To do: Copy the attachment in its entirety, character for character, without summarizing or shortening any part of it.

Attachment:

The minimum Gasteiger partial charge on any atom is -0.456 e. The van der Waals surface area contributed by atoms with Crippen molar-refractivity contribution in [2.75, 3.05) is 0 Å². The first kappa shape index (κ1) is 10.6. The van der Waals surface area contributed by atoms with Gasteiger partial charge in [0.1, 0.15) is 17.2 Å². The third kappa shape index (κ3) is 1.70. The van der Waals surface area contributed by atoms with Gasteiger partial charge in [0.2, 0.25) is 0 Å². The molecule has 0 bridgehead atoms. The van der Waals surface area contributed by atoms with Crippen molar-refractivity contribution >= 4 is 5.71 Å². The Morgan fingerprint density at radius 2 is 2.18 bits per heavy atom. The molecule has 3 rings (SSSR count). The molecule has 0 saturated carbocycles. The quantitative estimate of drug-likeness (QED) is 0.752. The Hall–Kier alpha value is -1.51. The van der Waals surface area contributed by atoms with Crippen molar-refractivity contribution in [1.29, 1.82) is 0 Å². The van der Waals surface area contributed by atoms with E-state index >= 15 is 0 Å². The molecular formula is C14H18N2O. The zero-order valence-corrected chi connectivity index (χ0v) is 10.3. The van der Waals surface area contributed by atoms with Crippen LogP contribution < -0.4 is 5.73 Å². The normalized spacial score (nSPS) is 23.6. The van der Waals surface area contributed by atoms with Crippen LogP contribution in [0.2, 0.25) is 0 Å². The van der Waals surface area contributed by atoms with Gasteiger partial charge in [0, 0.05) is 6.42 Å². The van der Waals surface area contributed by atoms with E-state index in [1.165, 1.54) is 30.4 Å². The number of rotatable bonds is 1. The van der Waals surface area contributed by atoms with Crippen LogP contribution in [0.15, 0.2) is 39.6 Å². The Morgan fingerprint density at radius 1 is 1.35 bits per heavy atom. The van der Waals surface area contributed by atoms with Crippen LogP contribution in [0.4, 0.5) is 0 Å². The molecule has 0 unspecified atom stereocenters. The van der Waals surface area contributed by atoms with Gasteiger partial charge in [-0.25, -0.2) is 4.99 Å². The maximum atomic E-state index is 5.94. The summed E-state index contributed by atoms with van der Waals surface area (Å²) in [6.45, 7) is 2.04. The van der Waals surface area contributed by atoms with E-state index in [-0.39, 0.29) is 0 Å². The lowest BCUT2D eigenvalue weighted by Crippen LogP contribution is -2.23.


The minimum Gasteiger partial charge on any atom is -0.456 e. The van der Waals surface area contributed by atoms with Crippen molar-refractivity contribution in [2.75, 3.05) is 0 Å². The first kappa shape index (κ1) is 10.6. The van der Waals surface area contributed by atoms with Gasteiger partial charge in [0.1, 0.15) is 17.2 Å². The third kappa shape index (κ3) is 1.70. The van der Waals surface area contributed by atoms with Gasteiger partial charge in [0.2, 0.25) is 0 Å². The molecule has 0 bridgehead atoms. The van der Waals surface area contributed by atoms with Crippen molar-refractivity contribution >= 4 is 5.71 Å². The Morgan fingerprint density at radius 2 is 2.18 bits per heavy atom. The molecule has 3 rings (SSSR count). The molecule has 0 saturated carbocycles. The quantitative estimate of drug-likeness (QED) is 0.752. The Hall–Kier alpha value is -1.51. The van der Waals surface area contributed by atoms with Crippen molar-refractivity contribution in [1.29, 1.82) is 0 Å². The van der Waals surface area contributed by atoms with E-state index >= 15 is 0 Å². The molecular formula is C14H18N2O. The zero-order valence-corrected chi connectivity index (χ0v) is 10.3. The van der Waals surface area contributed by atoms with Crippen LogP contribution < -0.4 is 5.73 Å². The normalized spacial score (nSPS) is 23.6. The van der Waals surface area contributed by atoms with Crippen LogP contribution in [0.2, 0.25) is 0 Å². The van der Waals surface area contributed by atoms with Gasteiger partial charge in [0, 0.05) is 6.42 Å². The van der Waals surface area contributed by atoms with E-state index in [1.165, 1.54) is 30.4 Å². The number of rotatable bonds is 1. The van der Waals surface area contributed by atoms with Crippen LogP contribution in [0.15, 0.2) is 39.6 Å². The Morgan fingerprint density at radius 1 is 1.35 bits per heavy atom. The van der Waals surface area contributed by atoms with Crippen LogP contribution in [0.4, 0.5) is 0 Å². The molecule has 0 unspecified atom stereocenters. The van der Waals surface area contributed by atoms with Gasteiger partial charge in [-0.25, -0.2) is 4.99 Å². The maximum atomic E-state index is 5.94. The summed E-state index contributed by atoms with van der Waals surface area (Å²) in [6.45, 7) is 2.04. The van der Waals surface area contributed by atoms with E-state index in [-0.39, 0.29) is 0 Å². The lowest BCUT2D eigenvalue weighted by Crippen LogP contribution is -2.23.